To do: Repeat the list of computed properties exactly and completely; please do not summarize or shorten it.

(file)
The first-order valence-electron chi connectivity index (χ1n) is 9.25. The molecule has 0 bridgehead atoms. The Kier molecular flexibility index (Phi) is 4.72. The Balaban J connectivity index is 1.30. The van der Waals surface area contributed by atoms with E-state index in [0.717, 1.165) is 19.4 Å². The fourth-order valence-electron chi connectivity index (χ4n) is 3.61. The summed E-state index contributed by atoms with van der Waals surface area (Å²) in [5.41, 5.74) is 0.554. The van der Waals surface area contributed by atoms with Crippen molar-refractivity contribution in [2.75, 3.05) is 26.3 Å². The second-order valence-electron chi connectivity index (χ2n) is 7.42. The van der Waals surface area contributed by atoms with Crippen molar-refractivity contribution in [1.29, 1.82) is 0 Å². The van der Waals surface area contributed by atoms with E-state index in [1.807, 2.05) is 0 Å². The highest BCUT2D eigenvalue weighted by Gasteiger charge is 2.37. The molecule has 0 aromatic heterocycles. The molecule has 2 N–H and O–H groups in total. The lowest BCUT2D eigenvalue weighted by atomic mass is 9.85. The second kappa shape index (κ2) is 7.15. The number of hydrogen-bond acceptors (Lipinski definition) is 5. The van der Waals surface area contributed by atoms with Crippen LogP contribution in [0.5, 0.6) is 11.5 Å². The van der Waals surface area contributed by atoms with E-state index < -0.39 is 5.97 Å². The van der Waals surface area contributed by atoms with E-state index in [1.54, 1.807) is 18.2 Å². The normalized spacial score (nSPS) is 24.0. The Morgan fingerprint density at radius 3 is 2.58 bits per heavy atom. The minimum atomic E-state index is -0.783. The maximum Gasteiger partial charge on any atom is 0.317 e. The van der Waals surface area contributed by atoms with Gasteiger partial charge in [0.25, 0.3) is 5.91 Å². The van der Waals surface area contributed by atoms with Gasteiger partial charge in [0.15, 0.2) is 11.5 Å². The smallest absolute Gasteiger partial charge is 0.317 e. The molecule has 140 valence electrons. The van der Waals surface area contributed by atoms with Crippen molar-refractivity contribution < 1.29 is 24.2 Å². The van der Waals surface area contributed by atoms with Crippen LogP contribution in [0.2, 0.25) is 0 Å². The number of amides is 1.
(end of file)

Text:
The first-order valence-electron chi connectivity index (χ1n) is 9.25. The molecule has 0 bridgehead atoms. The Kier molecular flexibility index (Phi) is 4.72. The Balaban J connectivity index is 1.30. The van der Waals surface area contributed by atoms with E-state index in [0.717, 1.165) is 19.4 Å². The fourth-order valence-electron chi connectivity index (χ4n) is 3.61. The summed E-state index contributed by atoms with van der Waals surface area (Å²) in [5.41, 5.74) is 0.554. The van der Waals surface area contributed by atoms with Crippen molar-refractivity contribution in [2.75, 3.05) is 26.3 Å². The second-order valence-electron chi connectivity index (χ2n) is 7.42. The van der Waals surface area contributed by atoms with Crippen molar-refractivity contribution in [1.29, 1.82) is 0 Å². The van der Waals surface area contributed by atoms with E-state index in [1.807, 2.05) is 0 Å². The highest BCUT2D eigenvalue weighted by Gasteiger charge is 2.37. The molecule has 0 aromatic heterocycles. The molecule has 2 N–H and O–H groups in total. The lowest BCUT2D eigenvalue weighted by atomic mass is 9.85. The second kappa shape index (κ2) is 7.15. The number of hydrogen-bond acceptors (Lipinski definition) is 5. The van der Waals surface area contributed by atoms with Crippen LogP contribution in [0.5, 0.6) is 11.5 Å². The van der Waals surface area contributed by atoms with E-state index < -0.39 is 5.97 Å². The van der Waals surface area contributed by atoms with E-state index in [1.54, 1.807) is 18.2 Å². The normalized spacial score (nSPS) is 24.0. The Morgan fingerprint density at radius 3 is 2.58 bits per heavy atom. The minimum atomic E-state index is -0.783. The maximum Gasteiger partial charge on any atom is 0.317 e. The van der Waals surface area contributed by atoms with Gasteiger partial charge in [0.25, 0.3) is 5.91 Å². The van der Waals surface area contributed by atoms with Gasteiger partial charge in [0.15, 0.2) is 11.5 Å². The smallest absolute Gasteiger partial charge is 0.317 e. The molecule has 140 valence electrons. The van der Waals surface area contributed by atoms with Crippen molar-refractivity contribution < 1.29 is 24.2 Å². The van der Waals surface area contributed by atoms with Crippen LogP contribution in [0.2, 0.25) is 0 Å². The number of amides is 1.